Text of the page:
LOS ANGELES -- The Dodgers and FOX Sports settled their legal dispute Tuesday night, clearing away the last and highest hurdle to the timely sale of the ballclub.
The Dodgers agreed to honor the existing broadcast agreement with FOX, and the network withdrew its lawsuit that would have dismissed the Dodgers from bankruptcy and blocked the planned sale of the team.
The settlement, on the eve of a scheduled hearing to deal with the dispute, means the sale of the club will go on as planned. But there will not be an auction of the future television rights, which currently are held by FOX Sports' Prime Ticket affiliate.
FOX also agreed to drop its District Court appeal of the bankruptcy court's order allowing the future television rights to be sold. FOX was almost certain to win that appeal, to be heard on Thursday, after U.S. District Judge Leonard Stark granted the network an emergency stay and found the bankruptcy ruling in error.
FOX will continue to broadcast Dodgers games through the 2013 season following the sale of the club, which by court order will be completed by April 30, 2012. Club owner Frank McCourt must pay a $131 million divorce settlement to ex-wife Jamie McCourt on that date.
Initial bids for the club are due Jan. 23, and McCourt must present a winning bidder to the court on April 1.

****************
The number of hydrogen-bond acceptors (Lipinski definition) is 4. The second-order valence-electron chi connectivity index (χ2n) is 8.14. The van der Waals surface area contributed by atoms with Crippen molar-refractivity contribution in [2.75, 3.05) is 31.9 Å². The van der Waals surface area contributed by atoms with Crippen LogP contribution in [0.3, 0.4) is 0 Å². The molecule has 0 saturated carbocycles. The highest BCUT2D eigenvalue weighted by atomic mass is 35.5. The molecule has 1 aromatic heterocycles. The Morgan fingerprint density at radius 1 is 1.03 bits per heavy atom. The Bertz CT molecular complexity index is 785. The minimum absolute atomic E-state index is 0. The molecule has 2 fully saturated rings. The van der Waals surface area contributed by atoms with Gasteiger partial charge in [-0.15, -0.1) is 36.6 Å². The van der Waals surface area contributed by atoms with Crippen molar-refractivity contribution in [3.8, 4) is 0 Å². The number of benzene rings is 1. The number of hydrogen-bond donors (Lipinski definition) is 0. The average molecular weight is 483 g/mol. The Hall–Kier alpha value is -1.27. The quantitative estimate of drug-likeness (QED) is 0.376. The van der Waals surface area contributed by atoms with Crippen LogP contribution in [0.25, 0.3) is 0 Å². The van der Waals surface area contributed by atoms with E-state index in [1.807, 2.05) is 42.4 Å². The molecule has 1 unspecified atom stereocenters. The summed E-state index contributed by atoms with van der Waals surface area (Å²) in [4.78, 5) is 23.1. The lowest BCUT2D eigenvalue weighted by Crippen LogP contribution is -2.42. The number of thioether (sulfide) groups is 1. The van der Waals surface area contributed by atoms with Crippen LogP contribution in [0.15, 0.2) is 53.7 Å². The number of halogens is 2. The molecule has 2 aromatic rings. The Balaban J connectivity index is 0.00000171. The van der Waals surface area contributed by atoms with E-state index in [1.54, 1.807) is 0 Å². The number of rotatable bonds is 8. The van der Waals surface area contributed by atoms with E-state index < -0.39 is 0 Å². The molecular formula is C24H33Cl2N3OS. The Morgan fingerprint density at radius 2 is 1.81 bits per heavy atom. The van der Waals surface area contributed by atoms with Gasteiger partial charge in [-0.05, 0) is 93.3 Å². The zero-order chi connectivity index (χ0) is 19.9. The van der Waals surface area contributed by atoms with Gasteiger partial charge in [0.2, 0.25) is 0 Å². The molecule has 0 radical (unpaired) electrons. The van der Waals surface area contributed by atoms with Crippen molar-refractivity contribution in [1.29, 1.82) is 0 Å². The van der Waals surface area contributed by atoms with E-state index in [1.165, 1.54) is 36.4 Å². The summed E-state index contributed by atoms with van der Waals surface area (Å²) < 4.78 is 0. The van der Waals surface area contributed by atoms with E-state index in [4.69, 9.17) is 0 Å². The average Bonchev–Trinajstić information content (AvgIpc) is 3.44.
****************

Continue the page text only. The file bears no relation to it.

In the settlement, the Dodgers and FOX agreed to mutual releases, but not for the $30 million personal loan FOX made to McCourt. FOX retained the right to challenge any sale of the club to rival Time Warner Cable, which is considering making a bid.
The Dodgers had attempted to accelerate the sale of future rights through an auction to establish a higher value and sale price for the ballclub. But FOX protested, arguing that its "back-end rights" for an exclusive negotiation period and right to match the highest bid were being violated in an attempt to enrich McCourt. FOX then sued to have the bankruptcy proceedings halted and sought "massive" damages.
A new owner can auction the future broadcasting rights after the 2013 season or develop a regional channel to televise games.
Ken Gurnick is a reporter for MLB.com. This story was not subject to the approval of Major League Baseball or its clubs.